Ex-Manhattan prosecutor Mark Pomerantz slams GOP judiciary committee probe of Trump hush money indictment as ‘political theater’

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House Republicans hoping for ammunition in their feud with Manhattan DA Alvin Bragg were left empty-handed Friday by a former prosecutor who slammed their probe of Donald Trump’s indictment as “political theater” meant to rile up the former president’s supporters.

GOP lawmakers subpoenaed Mark Pomerantz on the heels of Trump’s indictment last month on 34 felony counts of falsifying business records related to hush money payments to porn star Stormy Daniels before the 2016 presidential election.

Pomerantz, a longtime white-collar crime prosecutor who headed the Trump probe under former Manhattan DA Cy Vance, had been highly critical of Bragg’s handling of the case, and wrote a book about it after he resigned in early 2022.

But in a scathing opening statement, Pomerantz said he would refuse to participate in “cynical histrionics” or answer any questions from the committee led by staunch Trump ally Ohio Rep. Jim Jordan concerning the DA’s office, his book, or anything he’s said about the investigation publicly.

“This deposition is for show. I do not believe for a moment that I am here to assist a genuine effort to enact legislation or conduct legislative ‘oversight,’” reads Pomerantz’s statement, which his attorneys shared with the Daily News.

“We are gathered here because Donald Trump’s supporters would like to use these proceedings to attempt to obstruct and undermine the criminal case pending against him, and to harass, intimidate, and discredit anyone who investigates or charges him.”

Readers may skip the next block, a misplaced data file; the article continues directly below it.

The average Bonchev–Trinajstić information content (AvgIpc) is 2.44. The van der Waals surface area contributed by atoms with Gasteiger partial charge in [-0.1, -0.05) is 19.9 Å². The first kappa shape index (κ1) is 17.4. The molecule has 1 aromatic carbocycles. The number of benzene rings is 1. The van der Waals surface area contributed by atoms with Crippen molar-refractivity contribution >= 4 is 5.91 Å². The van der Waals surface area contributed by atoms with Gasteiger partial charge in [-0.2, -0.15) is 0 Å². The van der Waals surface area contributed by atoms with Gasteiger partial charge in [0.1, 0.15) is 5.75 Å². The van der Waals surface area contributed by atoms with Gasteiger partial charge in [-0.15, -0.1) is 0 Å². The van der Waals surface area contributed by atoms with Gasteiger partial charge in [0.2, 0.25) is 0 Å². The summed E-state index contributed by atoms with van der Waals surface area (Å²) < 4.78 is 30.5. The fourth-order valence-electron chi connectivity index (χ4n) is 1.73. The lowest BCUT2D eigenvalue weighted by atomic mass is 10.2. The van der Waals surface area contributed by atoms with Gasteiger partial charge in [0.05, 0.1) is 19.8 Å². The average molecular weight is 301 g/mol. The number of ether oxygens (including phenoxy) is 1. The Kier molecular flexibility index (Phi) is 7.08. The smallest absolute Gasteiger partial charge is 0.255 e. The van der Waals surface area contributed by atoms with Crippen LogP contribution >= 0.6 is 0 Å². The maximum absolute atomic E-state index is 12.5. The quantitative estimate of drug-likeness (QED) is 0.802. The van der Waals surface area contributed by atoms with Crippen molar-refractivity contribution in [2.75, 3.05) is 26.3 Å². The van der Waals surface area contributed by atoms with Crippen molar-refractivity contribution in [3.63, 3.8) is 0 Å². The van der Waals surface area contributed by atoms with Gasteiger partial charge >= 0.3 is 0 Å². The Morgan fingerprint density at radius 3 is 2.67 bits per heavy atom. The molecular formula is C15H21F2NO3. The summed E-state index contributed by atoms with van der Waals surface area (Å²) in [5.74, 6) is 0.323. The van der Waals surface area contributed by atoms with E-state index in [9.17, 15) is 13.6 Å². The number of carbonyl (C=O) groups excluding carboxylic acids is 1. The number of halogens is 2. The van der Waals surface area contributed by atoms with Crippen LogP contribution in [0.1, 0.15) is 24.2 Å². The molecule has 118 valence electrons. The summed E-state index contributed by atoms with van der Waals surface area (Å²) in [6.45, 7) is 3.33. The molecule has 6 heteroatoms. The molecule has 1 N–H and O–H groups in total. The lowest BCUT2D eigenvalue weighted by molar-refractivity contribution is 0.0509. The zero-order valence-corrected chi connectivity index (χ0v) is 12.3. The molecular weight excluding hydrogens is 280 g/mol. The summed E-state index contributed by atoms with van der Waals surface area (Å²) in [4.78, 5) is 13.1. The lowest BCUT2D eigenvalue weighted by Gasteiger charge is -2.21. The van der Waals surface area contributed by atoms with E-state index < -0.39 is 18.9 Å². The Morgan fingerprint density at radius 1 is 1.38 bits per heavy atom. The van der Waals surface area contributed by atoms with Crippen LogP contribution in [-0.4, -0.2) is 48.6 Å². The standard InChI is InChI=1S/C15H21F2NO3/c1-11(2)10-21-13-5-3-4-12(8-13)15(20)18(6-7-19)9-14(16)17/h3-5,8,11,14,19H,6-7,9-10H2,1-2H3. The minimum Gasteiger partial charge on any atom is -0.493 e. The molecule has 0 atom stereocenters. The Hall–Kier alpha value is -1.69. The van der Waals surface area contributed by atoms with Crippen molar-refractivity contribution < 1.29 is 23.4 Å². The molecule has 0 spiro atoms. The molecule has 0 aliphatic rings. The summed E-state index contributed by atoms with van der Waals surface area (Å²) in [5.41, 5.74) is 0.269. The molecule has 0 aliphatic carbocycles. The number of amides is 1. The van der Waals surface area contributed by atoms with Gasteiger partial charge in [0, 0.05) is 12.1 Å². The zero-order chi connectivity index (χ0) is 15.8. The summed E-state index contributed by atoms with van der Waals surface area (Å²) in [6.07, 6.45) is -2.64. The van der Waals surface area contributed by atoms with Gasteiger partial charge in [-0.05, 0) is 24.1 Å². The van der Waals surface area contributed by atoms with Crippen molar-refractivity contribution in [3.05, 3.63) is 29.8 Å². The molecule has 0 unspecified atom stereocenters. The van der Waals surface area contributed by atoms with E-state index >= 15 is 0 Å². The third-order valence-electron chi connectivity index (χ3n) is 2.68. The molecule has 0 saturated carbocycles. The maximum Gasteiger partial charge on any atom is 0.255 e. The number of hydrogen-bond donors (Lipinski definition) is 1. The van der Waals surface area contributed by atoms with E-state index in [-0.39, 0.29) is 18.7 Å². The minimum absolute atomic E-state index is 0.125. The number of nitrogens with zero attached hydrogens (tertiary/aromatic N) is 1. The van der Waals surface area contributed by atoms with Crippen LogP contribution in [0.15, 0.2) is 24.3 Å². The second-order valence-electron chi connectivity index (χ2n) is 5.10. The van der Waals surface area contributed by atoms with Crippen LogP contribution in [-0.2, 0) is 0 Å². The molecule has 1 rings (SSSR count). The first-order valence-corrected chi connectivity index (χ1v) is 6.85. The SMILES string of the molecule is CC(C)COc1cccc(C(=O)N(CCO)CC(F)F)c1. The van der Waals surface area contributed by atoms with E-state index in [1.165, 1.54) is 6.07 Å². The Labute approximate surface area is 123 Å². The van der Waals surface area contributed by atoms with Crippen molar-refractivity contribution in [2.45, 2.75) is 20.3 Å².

Bragg’s office sued the judiciary committee in federal court when it subpoenaed Pomerantz, with a judge ruling the GOP committee was legally entitled to force him to testify. The DA reached a compromise with the Republicans, allowing a lawyer for his office to be present for the sit-down.

Pomerantz quit the Trump probe in February 2022 when Bragg, in office less than two months, disagreed with him that the time was ripe to indict Trump, according to Pomerantz’s book and public comments.

The former prosecutor noted that the law required him to be there or risk contempt — but it also required him to stay silent to avoid harming an active criminal case that has not yet made it before a jury or violating grand jury secrecy.

“Although I have written and spoken publicly about the Trump investigation, I did so before any criminal charges were brought against Mr. Trump,” Pomerantz said.

“Now that a grand jury has indicted him, the circumstances have changed. With formal charges now pending, the rule of law is best served if the merits of the case against Mr. Trump are litigated before the court that is hearing that case.”

Pomerantz noted he was not required to answer questions that could expose him to criminal liability — as Bragg’s office warned he would be for writing the book.

His tell-all memoir, ”People vs. Donald Trump: An Inside Account,” divulged internal debates at the DA’s office about how to charge Trump and Bragg’s misgivings about the case’s now-star witness Michael Cohen.

A spokesperson for Jordan did not immediately respond to a request seeking comment.